Welcome to Story Time Saturday!
These are flash fiction stories. My word count goal is no more than 1,000 words each story. I’ll show you the prompt, the story, and a teaser graphic.
Here is this week’s:
“Salem Mortal Trials”
In my world, magic has always existed. Witches and warlocks live side by side with necromancers, shapeshifters, and other magical beings. I’d never heard of people who didn’t possess some form of magic, that is, until the day Jeremiah Cuthbert entered my life. I never questioned what powers he had, and then, someone said there were mortals amongst us. So, began the Salem Mortal Trials…
The Danvers family sailed across the ocean with other members of the Mather Coven to start a new life in America. My parents, John and Rebecca Alden Danvers, established our home in the Massachusetts Bay Colony in the settlement of Salem. We left England when rumors of my mother practicing dark magic grew rampant. It was all petty jealousy by her arch rival, Priscilla Good, and was without merit.
The infernal banging on our front door awakened me from my slumber. It was our neighbor, William Osbourne. I knelt beside the staircase railing and listened to the conversation between the portly man and my father.
“It’s the middle of the night, William. What is so important?”
“Have ye not heard? There are mortals amongst us.”
“Are ye certain?”
“Aye. I just came from Giles’ home. He wants to round up the men now.”
My father’s footsteps echoed across the planks. “What proof does he have?”
“Our newest neighbors, the Cuthberts, are a strange lot. They do not dress as we do. Deliverance said that Mistress Cuthbert developed an odd sickness a fortnight ago which she has not recovered from.”
It was true that Jeremiah and his family dressed in plain, black clothes. His father taught him and his siblings that fancy clothing was decadent. But what was wrong with colorful silks and cottons? My family was quite proud of the wealth we had amassed living in the New World.
“What type of sickness?”
“She coughs frequently and sneezes. I even heard that a fire burns beneath her skin.”
My younger sibling, Prudence, joined me in the hall. “What’s wrong, Abigail?”
I pulled her close to me. “Ye should be in bed.”
“So should ye.”
I didn’t want Father to catch us spying so, I led Prudence back to our shared room. “Do ye know the young Cuthbert girl?”
“Is she like us?”
“How do ye mean? She’s a girl.”
Prudence was only ten, too young to worry herself with such nonsense. “Never ye mind. Go back to sleep.”
After tucking Prudence beneath the covers, I stepped back into the hall, but Goodman Osbourne was gone. My father blocked my path.
“What are ye doing awake?”
“I heard the banging on the door. Why was Goodman Osbourne here?”
Father grasped my arm and led me to the bedroom he shared with Mother. She was awake, pacing the floor.
“John, what was William doing here?”
“Possible trouble brewing.”
“What type of trouble, Father?”
“The Cuthbert family. Osbourne thinks they might be mortals.”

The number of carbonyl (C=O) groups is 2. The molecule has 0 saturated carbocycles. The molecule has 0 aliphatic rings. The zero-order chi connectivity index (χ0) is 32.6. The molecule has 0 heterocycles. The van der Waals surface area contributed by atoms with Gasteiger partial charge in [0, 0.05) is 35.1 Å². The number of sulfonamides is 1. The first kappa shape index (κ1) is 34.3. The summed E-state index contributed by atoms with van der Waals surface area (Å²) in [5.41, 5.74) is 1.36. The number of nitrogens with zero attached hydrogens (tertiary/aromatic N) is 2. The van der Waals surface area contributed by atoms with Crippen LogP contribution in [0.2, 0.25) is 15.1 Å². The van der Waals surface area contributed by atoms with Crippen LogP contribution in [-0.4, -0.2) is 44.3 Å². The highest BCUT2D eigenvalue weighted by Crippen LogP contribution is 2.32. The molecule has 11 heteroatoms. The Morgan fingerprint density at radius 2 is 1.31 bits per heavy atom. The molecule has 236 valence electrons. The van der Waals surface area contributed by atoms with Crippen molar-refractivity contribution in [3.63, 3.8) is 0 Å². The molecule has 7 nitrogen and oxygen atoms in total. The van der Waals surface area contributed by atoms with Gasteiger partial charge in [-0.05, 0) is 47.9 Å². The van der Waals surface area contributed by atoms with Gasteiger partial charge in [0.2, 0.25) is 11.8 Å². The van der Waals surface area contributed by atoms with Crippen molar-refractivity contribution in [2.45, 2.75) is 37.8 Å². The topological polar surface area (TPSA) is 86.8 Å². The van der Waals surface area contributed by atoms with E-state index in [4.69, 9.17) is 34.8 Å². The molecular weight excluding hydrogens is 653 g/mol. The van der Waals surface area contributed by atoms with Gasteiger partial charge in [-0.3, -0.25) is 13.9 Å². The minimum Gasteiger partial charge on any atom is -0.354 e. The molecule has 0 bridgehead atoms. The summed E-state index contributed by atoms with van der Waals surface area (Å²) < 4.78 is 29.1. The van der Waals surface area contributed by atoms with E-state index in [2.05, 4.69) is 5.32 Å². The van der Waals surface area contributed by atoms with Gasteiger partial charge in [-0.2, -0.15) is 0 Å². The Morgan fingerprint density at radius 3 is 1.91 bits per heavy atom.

Mother gasped before staggering to her rocker in front of the hearth. “How? Is there proof?”
“Deliverance said the wife has a strange sickness.”
No one in the coven stayed sick for long. There was always a quick remedy the Lady Tituba, our healer, could conjure up.
“Did she not see Tituba? Maybe she doesn’t know about her. Perhaps I should pay her a visit. Bring Tituba along.”
“We need to be careful. If there are mortals amongst us, they will bring others. Mortals do not know magic. They are inclined to think the worst.”
“Father, if the Cuthberts are mortals, what will happen to them?”
My father sighed. “As Chief Magistrate I will have to arrest them. They will stand trial and be allowed to prove themselves.”
“And if they are found guilty?” My stomach rolled.
“They will be executed. Mortals cannot live here.”
My mind was heavy as I dragged myself back to my room. Was Jeremiah in danger? I had heard rumor about Mortal trials in Salem Town. A group of them were arrested and brought before Deputy Governor Edward Nurse. Some said they were tortured before their execution. Others said the mortals had weapons to strip us of our magic. If it were true, I needed to warn Jeremiah.
There was no time to fuss with petticoats and a proper gown. I slipped a cotton gown over my shift and picked up my shoes. I eased the door open and stepped into the hall. Once I descended the stairs, I put on my shoes, grabbed my cloak, and exited our home.
Father must have influenced Goodman Osbourne to wait till the morrow. The village square, lit by moonlight, was empty. I crossed the dusty yard and ducked behind the Cuthberts dark clapboard house. A candle burned in Jeremiah’s room. I closed my eyes and whispered his name. He appeared in the window. Jeremiah, it’s me Abigail. Meet me at the edge of the woods. We must talk.
I stepped into the shadows and headed to the woods.
“Abigail?” Jeremiah stepped from between a clump of trees.
I wished it were a full moon so that I could gaze into his beautiful dark eyes. His family only lived in the village a few short months, but this handsome man already owned my heart. He couldn’t possibly be mortal. Could he?
Other than not possessing magic, how did you tell the difference between a mortal and say, a witch? Goodman Osbourne failed to realize that even a witch wasn’t immortal. We could die just like anyone else. Why did someone without powers intimidate or frighten us?
Jeremiah stopped in front of me. “Ye shouldn’t be out here.”
“I had no choice. Goodman Osbourne came to my father’s house.”
“What did he want?”
“He accused your family of being mortals. Is it true?”
He looked away from me.
I touched his forearm. “Jeremiah, is it true? Please, I can help ye.”
“Aye, it is,” he said, glancing at the ground.
My heart sunk out of fear. Fear of what might happen to him.